Um, this was not part of the plan. Never have five blocks felt so long. 90-degree heat, me walking with empty hands, on my right an older dark skinned man pushing my $100 worth of food in a shopping cart and following my directions home. I tried to fall back a bit, make it seem like I wasn’t guiding a servant carrying my stuff. I called my brother and my mother in a desperate attempt to visually distance myself from the image I thought I might be portraying, but neither of them had time to talk. I tried talking to him but his English was not very good. So I just walked.

Now, it should be said: I am, by no means, attempting to disparage this man’s work. A job is a job, after all. So maybe I shouldn’t feel bad. Maybe this is how this man makes a living for a family and me feeling guilty and subsequently changing my habit of getting my groceries delivered would actually do more harm than good. Maybe, maybe, maybe.

Eventually we arrived at my apartment and I decided to give him a really nice tip. In hindsight, I think this might actually be something that portrays the exact image I was trying not to. Or maybe the fact that I’m worrying more about the image it portrays is also an example of me falling into one of those traps.

These are all deeper questions for a different time. All I know now is that I’ve seen how the hot dogs are made.

New Story on Keith Van Horn

13 Jun

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My latest story for SLAM Magazine, which will be in the upcoming throwback issue, which is going to be awesome, went up online today. It’s on Keith Van Horn. Check it out when you get a chance; it’s not everyday you get to read a “where are they now” story about someone who didn’t go broke. Also, had a blast writing and reporting it. Van Horn’s an interesting dude, mostly because he’s really not so interesting. Except in the NBA where he’s different from most guys. And he loves his family and hated moving. These things can, often, make it very hard for an athlete to succeed. But I’m giving away my hard work—go read the story to hear more about him :)


Carmelo to Miami?

12 Jun


So I’m kind of confused right now. When LeBron first decided to head to Miami, I supported him (not that he cared how I felt but the relationship between fans and players is a whole separate subject for a different time). Why crush someone for placing winning above everything else? Isn’t that what we always ask from our stars? In fact, I’m pretty sure one of the first columns I ever wrote was a defense of LeBorn’s Decision, which, out of fear and embarrassment, I’m going to refrain from finding and linking to. If you want to reach a cheap Bill Simmons imitation there are plenty other places around the Internet where you can do so. But I digress.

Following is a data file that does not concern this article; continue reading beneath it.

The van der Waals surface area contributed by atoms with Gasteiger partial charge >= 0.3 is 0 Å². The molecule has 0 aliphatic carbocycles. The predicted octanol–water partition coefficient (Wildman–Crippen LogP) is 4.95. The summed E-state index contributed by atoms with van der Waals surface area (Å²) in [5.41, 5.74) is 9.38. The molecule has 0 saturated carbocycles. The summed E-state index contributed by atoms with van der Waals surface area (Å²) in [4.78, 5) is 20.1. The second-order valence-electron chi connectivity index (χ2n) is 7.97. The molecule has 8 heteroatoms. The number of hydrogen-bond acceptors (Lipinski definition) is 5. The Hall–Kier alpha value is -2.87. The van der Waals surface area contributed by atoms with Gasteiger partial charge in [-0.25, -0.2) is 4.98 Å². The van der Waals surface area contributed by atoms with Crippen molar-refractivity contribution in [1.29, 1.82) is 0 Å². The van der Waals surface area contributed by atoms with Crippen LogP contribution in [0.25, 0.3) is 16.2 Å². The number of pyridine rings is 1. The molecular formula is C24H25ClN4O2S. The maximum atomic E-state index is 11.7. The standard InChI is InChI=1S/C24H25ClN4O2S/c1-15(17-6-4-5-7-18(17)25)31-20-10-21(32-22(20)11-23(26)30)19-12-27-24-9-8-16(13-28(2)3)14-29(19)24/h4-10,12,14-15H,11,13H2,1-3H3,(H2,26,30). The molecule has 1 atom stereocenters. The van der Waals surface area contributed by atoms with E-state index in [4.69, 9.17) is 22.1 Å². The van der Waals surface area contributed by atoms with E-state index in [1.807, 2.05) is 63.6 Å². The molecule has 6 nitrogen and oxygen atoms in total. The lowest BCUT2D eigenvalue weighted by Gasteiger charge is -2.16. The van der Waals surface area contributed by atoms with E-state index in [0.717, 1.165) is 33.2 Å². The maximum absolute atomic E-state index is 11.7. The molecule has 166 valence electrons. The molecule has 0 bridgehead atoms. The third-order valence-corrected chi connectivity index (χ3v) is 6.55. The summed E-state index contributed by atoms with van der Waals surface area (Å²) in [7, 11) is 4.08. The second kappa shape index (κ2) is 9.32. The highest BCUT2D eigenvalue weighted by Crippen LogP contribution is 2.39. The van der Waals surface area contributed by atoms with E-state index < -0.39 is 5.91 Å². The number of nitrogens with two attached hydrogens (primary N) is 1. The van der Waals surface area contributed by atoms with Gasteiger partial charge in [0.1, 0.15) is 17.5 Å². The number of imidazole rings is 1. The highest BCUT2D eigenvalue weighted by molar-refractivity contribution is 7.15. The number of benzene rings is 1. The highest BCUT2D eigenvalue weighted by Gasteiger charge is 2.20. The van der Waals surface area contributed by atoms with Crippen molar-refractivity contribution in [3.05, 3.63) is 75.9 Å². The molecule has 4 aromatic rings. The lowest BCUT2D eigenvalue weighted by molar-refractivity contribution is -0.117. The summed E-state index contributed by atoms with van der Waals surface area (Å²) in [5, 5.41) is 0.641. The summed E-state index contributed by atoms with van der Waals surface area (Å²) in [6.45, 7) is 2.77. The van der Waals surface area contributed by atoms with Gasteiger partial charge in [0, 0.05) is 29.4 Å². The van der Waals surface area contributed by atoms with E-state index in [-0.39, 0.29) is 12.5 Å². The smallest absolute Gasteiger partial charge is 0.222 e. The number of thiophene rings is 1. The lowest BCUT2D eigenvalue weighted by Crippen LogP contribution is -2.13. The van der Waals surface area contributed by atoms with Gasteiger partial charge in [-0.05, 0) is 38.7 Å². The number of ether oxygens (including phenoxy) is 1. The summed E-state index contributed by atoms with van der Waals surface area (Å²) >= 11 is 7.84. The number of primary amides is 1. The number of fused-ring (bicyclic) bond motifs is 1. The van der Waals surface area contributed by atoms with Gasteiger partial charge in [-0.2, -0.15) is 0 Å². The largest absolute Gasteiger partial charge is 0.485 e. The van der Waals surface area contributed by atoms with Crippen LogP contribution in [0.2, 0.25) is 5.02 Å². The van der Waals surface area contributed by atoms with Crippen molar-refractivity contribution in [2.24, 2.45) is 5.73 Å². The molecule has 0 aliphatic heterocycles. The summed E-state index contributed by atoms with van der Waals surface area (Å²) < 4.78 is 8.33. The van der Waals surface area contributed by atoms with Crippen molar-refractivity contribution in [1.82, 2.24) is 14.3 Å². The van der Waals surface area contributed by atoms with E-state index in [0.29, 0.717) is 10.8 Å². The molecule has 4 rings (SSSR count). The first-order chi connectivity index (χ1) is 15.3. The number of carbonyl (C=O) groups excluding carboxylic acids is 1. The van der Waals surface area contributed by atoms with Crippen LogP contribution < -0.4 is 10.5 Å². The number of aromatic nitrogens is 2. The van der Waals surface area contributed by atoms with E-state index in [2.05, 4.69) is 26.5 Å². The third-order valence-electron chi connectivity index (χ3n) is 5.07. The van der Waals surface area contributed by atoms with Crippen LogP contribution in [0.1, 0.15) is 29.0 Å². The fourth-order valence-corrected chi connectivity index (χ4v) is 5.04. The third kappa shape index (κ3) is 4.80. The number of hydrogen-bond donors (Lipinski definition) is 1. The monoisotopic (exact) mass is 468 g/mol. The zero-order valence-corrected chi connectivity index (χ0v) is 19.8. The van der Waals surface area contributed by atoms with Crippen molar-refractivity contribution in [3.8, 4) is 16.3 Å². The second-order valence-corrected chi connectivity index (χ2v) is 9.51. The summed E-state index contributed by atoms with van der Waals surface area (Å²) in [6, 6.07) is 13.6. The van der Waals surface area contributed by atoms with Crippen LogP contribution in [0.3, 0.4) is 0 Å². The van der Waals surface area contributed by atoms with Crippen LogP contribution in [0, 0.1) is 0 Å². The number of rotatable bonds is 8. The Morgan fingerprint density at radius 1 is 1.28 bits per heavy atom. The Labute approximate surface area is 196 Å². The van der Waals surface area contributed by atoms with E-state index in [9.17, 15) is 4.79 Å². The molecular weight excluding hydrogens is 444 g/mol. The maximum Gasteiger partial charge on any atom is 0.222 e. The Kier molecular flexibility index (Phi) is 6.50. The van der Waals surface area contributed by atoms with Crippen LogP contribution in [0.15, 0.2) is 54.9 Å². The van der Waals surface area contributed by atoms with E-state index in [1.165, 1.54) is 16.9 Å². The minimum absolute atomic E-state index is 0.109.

The point is that I, as a basketball fan, had no problem with great players linking up. Which is why this Carmelo Anthony thing has me completely torn. And kind of confused. On the surface, my reaction to this should be no different than it was towards LeBron. If Carmelo were to head to Miami it would be an honest admission: that he’s not good enough to win on his own. Really, it would be the most (only?) selfless basketball decision he’s ever made, a choice symbolizing growth as a basketball player, a mature decision made by a man who’s learning from his past.

Which is why I’m really confused by the part of me that wants to go all #HotTakey on Carmelo. You make the Knicks waste all their assets in a trade for you because God forbid you lose a few million, making it clear that getting your cash is more important than winning, and same goes for getting your shots, only to now, out of nowhere, have the epiphany that maybe you’d like your career to go a little differently and that you’d kind of like to maybe, occasionally, win a playoff series. 

This is the definition of inconsistent thinking, and I’m not really sure where it’s coming from. Fandom I guess (just don’t tell anyone that this reporter still roots), and also I think I’m interpreting it as Carmelo trying to be something he’s not. With LeBron, and the way he played, a willingness to sacrifice individual glory (which, looking back now, it’s kind of funny that people thought that going to the Heat, and winning championships, would hurt LeBron’s basketball legacy. Don’t ya’ll know that it’s all about the ringzzz.) jived with what we knew about LeBron as a basketball player. He was aways a pass-first guy; this was just him passing first in his basketball decisions, too.

Carmelo, on the other hand, is like the complete opposite. Scoring and money and status come first. Going to Miami to give up all those things to get a championship, it just doesn’t fit. It’s not him. Or at least it never was. It almost seems fake, or contrived, or like someone doing what they think they’re supposed to do. Of course it could also be coming from a good place.